Error Costs, Legal Standards of Proof and Statistical Significance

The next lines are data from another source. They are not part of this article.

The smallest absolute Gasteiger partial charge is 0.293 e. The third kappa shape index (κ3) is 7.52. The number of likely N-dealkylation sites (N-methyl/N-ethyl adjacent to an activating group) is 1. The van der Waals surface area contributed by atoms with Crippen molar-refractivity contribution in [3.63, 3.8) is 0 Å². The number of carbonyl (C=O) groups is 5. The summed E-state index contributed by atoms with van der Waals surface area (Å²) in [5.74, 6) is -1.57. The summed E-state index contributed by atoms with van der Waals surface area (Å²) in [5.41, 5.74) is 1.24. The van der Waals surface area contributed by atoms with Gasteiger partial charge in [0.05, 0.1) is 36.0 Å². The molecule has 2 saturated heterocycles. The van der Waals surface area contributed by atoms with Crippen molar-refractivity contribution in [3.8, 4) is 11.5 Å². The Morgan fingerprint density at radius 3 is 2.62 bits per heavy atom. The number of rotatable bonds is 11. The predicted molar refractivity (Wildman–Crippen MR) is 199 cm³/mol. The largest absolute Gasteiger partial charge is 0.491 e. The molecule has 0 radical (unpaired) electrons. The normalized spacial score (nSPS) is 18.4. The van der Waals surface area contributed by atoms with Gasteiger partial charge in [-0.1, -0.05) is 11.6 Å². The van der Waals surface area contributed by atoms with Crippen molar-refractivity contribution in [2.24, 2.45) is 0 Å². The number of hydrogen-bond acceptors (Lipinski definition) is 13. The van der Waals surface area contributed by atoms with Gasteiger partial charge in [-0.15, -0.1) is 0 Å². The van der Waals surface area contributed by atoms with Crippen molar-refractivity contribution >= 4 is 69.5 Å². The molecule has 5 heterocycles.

The relationship between legal standards of proof and thresholds of statistical significance is a well-known and studied phenomena in the academic literature. Moreover, the distinction between the two has been recognized in law. For example, in Matrix v. Siracusano, the Court unanimously rejected the petitioner’s argument that the issue of materiality in a securities class action can be defined by the presence or absence of a statistically significant effect. However, in other contexts, thresholds based on fixed significance levels imported from academic settings continue to be used as a legal standard of proof. Our positive analysis demonstrates how a choice of either a statistical significance threshold or a legal standard of proof represent alternative and often inconsistent attempts to balance error costs, and that thresholds based on fixed significance levels generally are not consistent with existing or optimal legal standards of proof. We also show how the statistical testing and legal standards of proof can be reconciled by replacing fixed significance level hypothesis testing with likelihood ratio tests.